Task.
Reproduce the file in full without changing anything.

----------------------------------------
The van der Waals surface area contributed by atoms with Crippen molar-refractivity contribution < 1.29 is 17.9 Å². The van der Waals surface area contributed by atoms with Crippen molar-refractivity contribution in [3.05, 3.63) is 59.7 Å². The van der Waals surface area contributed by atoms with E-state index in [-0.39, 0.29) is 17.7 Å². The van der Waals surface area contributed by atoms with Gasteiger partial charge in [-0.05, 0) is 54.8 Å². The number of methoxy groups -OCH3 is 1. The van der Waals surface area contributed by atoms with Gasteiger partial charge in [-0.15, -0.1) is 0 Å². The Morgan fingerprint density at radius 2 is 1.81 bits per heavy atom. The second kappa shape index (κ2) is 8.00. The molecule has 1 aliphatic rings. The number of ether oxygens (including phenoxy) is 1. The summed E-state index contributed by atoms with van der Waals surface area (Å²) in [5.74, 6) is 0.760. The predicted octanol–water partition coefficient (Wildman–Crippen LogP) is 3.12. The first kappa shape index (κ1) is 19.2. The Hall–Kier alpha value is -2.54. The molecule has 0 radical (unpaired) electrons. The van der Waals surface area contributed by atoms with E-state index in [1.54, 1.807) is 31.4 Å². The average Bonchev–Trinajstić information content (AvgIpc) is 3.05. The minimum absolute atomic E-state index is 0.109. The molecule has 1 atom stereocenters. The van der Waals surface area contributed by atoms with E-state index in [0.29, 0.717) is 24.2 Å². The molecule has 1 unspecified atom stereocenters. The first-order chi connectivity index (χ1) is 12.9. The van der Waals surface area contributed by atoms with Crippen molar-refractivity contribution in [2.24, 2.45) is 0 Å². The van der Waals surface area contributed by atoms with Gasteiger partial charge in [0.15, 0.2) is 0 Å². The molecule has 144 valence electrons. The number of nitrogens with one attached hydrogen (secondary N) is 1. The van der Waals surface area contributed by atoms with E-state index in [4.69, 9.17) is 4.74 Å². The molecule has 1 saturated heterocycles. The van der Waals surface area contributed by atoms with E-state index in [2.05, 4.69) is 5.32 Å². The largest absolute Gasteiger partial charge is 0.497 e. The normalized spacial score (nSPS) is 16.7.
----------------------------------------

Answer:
The van der Waals surface area contributed by atoms with Crippen molar-refractivity contribution < 1.29 is 17.9 Å². The van der Waals surface area contributed by atoms with Crippen molar-refractivity contribution in [3.05, 3.63) is 59.7 Å². The van der Waals surface area contributed by atoms with E-state index in [-0.39, 0.29) is 17.7 Å². The van der Waals surface area contributed by atoms with Gasteiger partial charge in [-0.05, 0) is 54.8 Å². The number of methoxy groups -OCH3 is 1. The van der Waals surface area contributed by atoms with Gasteiger partial charge in [-0.15, -0.1) is 0 Å². The Morgan fingerprint density at radius 2 is 1.81 bits per heavy atom. The second kappa shape index (κ2) is 8.00. The molecule has 1 aliphatic rings. The number of ether oxygens (including phenoxy) is 1. The summed E-state index contributed by atoms with van der Waals surface area (Å²) in [5.74, 6) is 0.760. The predicted octanol–water partition coefficient (Wildman–Crippen LogP) is 3.12. The first kappa shape index (κ1) is 19.2. The Hall–Kier alpha value is -2.54. The molecule has 0 radical (unpaired) electrons. The van der Waals surface area contributed by atoms with E-state index in [1.54, 1.807) is 31.4 Å². The average Bonchev–Trinajstić information content (AvgIpc) is 3.05. The minimum absolute atomic E-state index is 0.109. The molecule has 1 atom stereocenters. The van der Waals surface area contributed by atoms with E-state index in [0.29, 0.717) is 24.2 Å². The molecule has 1 unspecified atom stereocenters. The first-order chi connectivity index (χ1) is 12.9. The van der Waals surface area contributed by atoms with Crippen molar-refractivity contribution in [2.24, 2.45) is 0 Å². The van der Waals surface area contributed by atoms with Gasteiger partial charge in [0.15, 0.2) is 0 Å². The molecule has 144 valence electrons. The number of nitrogens with one attached hydrogen (secondary N) is 1. The van der Waals surface area contributed by atoms with E-state index in [4.69, 9.17) is 4.74 Å². The molecule has 1 saturated heterocycles. The van der Waals surface area contributed by atoms with E-state index in [2.05, 4.69) is 5.32 Å². The largest absolute Gasteiger partial charge is 0.497 e. The normalized spacial score (nSPS) is 16.7.